I next turned on the music and the hiss and AC noise were easily lost behind the music. I did notice the music seemed to be a bit different/louder with the noise cancellation on.
At this point, I should say the active on/off switch is a soft switch. By that I mean the sound & signal go dead between the switch positions and there is some type of fade in and out feature to keep it from being an obnoxious "pop on" when the switch is moved. However, when I turn off the active noise cancellation, there is a decisive "tick" sound in the left ear (louder than the one when I turn it on). Since this is in the left ear only, I wonder if it is a defect. I could return them for a new pair, but given the hassle and risk that the replacement could be the same or worse, I decided it was not so bad that I couldn't live with it. Since then I have actively used the buds switching the switch back and forth to test the effects and never noticed or though about this "tick" so I guess I can say it is not worth the effort to attempt to replace (at least for me).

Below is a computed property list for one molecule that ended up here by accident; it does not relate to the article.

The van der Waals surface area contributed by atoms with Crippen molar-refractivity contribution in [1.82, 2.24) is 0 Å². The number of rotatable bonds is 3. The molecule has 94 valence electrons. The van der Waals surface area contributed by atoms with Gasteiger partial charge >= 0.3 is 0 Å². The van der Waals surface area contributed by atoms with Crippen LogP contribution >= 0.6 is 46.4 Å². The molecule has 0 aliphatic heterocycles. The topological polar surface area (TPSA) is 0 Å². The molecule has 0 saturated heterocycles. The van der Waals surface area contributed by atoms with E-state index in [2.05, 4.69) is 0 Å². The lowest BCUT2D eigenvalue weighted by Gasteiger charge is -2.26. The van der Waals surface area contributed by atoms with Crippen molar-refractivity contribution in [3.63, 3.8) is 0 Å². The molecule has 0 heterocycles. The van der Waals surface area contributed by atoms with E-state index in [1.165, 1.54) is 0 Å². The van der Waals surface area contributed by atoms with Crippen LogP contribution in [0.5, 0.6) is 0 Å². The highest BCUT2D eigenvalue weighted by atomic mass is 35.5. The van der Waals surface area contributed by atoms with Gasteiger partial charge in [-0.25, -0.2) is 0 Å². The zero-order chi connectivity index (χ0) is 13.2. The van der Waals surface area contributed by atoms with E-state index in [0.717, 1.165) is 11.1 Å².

So, now, I was gleefully anticipating the opportunity to mow the yard (okay, maybe that is exaggerating a bit) and try these babies out! This afternoon the stars were in alignment and I had my chance!
First, I set the buds (with active on) to a fairly loud level, but one that I was comfortable with as being safe (and I am pretty conservative on this count). The sound was full and strong - this is with the volume control on the AT earbuds all of the way up - so I would have to pull the ipod out of my pocket to increase the volume.
Next, I fired up my mower and ran it around for an SPL check (its okay, the neighbors already are used to seeing strange things). With the meter near my head level and pointing at the mower, I measured 90-93dB fast response, C weighted. (This is a Troy-built walk-behind self-propelled mower which I replaced my riding mower with so I would get some exercise from mowing the yard). This was done out in the yard and on grass, so there was a fair amount of noise absorption (as opposed to being on concrete or next to the house where reflections would increase SPL).